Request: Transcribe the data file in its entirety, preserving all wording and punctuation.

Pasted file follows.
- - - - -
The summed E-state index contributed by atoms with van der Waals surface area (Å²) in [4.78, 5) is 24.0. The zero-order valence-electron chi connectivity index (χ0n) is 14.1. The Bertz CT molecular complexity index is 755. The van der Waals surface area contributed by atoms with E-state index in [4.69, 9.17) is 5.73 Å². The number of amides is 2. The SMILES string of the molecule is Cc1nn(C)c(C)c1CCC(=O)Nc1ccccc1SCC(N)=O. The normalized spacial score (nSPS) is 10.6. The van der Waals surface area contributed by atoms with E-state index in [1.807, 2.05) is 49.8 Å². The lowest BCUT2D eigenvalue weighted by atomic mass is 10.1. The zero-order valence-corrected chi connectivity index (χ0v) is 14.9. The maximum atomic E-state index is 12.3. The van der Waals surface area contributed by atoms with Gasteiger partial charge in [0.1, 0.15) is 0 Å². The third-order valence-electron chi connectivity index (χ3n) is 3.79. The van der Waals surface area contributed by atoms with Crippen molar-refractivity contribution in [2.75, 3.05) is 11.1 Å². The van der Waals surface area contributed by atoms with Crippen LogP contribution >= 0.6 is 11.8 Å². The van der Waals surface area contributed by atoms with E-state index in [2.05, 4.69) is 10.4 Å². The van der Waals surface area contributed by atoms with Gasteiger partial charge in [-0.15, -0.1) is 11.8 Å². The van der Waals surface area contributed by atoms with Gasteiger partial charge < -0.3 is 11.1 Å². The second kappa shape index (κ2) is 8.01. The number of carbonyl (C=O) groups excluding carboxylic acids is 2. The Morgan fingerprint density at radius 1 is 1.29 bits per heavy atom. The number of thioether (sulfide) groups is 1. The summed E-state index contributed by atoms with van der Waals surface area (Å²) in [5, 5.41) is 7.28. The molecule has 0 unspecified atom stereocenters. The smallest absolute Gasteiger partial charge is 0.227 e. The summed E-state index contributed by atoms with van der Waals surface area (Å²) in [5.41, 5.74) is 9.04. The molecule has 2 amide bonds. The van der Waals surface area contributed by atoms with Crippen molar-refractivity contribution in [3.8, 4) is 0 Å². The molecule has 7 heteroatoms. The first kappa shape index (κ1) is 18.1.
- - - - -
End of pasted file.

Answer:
The summed E-state index contributed by atoms with van der Waals surface area (Å²) in [4.78, 5) is 24.0. The zero-order valence-electron chi connectivity index (χ0n) is 14.1. The Bertz CT molecular complexity index is 755. The van der Waals surface area contributed by atoms with E-state index in [4.69, 9.17) is 5.73 Å². The number of amides is 2. The SMILES string of the molecule is Cc1nn(C)c(C)c1CCC(=O)Nc1ccccc1SCC(N)=O. The normalized spacial score (nSPS) is 10.6. The van der Waals surface area contributed by atoms with E-state index in [1.807, 2.05) is 49.8 Å². The lowest BCUT2D eigenvalue weighted by atomic mass is 10.1. The zero-order valence-corrected chi connectivity index (χ0v) is 14.9. The maximum atomic E-state index is 12.3. The van der Waals surface area contributed by atoms with Gasteiger partial charge in [0.1, 0.15) is 0 Å². The third-order valence-electron chi connectivity index (χ3n) is 3.79. The van der Waals surface area contributed by atoms with Crippen molar-refractivity contribution in [2.75, 3.05) is 11.1 Å². The van der Waals surface area contributed by atoms with Crippen LogP contribution >= 0.6 is 11.8 Å². The van der Waals surface area contributed by atoms with E-state index in [2.05, 4.69) is 10.4 Å². The van der Waals surface area contributed by atoms with Gasteiger partial charge in [-0.15, -0.1) is 11.8 Å². The van der Waals surface area contributed by atoms with Gasteiger partial charge < -0.3 is 11.1 Å². The second kappa shape index (κ2) is 8.01. The number of carbonyl (C=O) groups excluding carboxylic acids is 2. The Morgan fingerprint density at radius 1 is 1.29 bits per heavy atom. The number of thioether (sulfide) groups is 1. The summed E-state index contributed by atoms with van der Waals surface area (Å²) in [5, 5.41) is 7.28. The molecule has 0 unspecified atom stereocenters. The smallest absolute Gasteiger partial charge is 0.227 e. The summed E-state index contributed by atoms with van der Waals surface area (Å²) in [5.41, 5.74) is 9.04. The molecule has 2 amide bonds. The van der Waals surface area contributed by atoms with Crippen molar-refractivity contribution in [3.8, 4) is 0 Å². The molecule has 7 heteroatoms. The first kappa shape index (κ1) is 18.1.